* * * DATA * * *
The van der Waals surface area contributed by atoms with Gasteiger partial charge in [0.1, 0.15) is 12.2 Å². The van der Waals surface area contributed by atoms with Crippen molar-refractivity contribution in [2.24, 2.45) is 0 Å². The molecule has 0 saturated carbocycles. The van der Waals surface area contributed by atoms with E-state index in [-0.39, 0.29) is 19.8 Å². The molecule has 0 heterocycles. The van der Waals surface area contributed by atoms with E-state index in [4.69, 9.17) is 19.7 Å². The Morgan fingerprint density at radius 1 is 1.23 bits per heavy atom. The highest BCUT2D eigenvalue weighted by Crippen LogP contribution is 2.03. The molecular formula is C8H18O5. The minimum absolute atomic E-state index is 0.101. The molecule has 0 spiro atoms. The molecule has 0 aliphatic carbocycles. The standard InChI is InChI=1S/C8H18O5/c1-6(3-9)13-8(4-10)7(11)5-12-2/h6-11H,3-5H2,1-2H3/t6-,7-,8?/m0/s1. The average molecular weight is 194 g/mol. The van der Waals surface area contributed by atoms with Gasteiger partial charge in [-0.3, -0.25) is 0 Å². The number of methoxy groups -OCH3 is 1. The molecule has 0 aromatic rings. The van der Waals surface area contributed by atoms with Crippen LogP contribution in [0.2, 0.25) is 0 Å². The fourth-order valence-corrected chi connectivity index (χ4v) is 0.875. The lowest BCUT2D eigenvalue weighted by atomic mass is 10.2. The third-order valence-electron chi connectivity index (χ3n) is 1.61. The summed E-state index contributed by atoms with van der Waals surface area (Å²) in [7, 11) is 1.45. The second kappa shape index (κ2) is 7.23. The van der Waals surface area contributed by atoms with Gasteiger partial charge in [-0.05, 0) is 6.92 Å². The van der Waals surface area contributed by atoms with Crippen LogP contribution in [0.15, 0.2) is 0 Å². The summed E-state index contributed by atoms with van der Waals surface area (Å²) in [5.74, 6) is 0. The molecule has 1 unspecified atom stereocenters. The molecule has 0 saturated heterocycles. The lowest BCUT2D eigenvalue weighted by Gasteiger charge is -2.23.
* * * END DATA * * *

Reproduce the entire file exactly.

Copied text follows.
The van der Waals surface area contributed by atoms with Gasteiger partial charge in [0.1, 0.15) is 12.2 Å². The van der Waals surface area contributed by atoms with Crippen molar-refractivity contribution in [2.24, 2.45) is 0 Å². The molecule has 0 saturated carbocycles. The van der Waals surface area contributed by atoms with E-state index in [-0.39, 0.29) is 19.8 Å². The molecule has 0 heterocycles. The van der Waals surface area contributed by atoms with E-state index in [4.69, 9.17) is 19.7 Å². The Morgan fingerprint density at radius 1 is 1.23 bits per heavy atom. The highest BCUT2D eigenvalue weighted by Crippen LogP contribution is 2.03. The molecular formula is C8H18O5. The minimum absolute atomic E-state index is 0.101. The molecule has 0 spiro atoms. The molecule has 0 aliphatic carbocycles. The standard InChI is InChI=1S/C8H18O5/c1-6(3-9)13-8(4-10)7(11)5-12-2/h6-11H,3-5H2,1-2H3/t6-,7-,8?/m0/s1. The average molecular weight is 194 g/mol. The van der Waals surface area contributed by atoms with Gasteiger partial charge in [-0.3, -0.25) is 0 Å². The number of methoxy groups -OCH3 is 1. The molecule has 0 aromatic rings. The van der Waals surface area contributed by atoms with Crippen LogP contribution in [0.2, 0.25) is 0 Å². The fourth-order valence-corrected chi connectivity index (χ4v) is 0.875. The lowest BCUT2D eigenvalue weighted by atomic mass is 10.2. The third-order valence-electron chi connectivity index (χ3n) is 1.61. The summed E-state index contributed by atoms with van der Waals surface area (Å²) in [7, 11) is 1.45. The second kappa shape index (κ2) is 7.23. The van der Waals surface area contributed by atoms with Gasteiger partial charge in [-0.05, 0) is 6.92 Å². The van der Waals surface area contributed by atoms with Crippen LogP contribution in [0.15, 0.2) is 0 Å². The summed E-state index contributed by atoms with van der Waals surface area (Å²) in [5.74, 6) is 0. The molecule has 1 unspecified atom stereocenters. The molecule has 0 saturated heterocycles. The lowest BCUT2D eigenvalue weighted by Gasteiger charge is -2.23.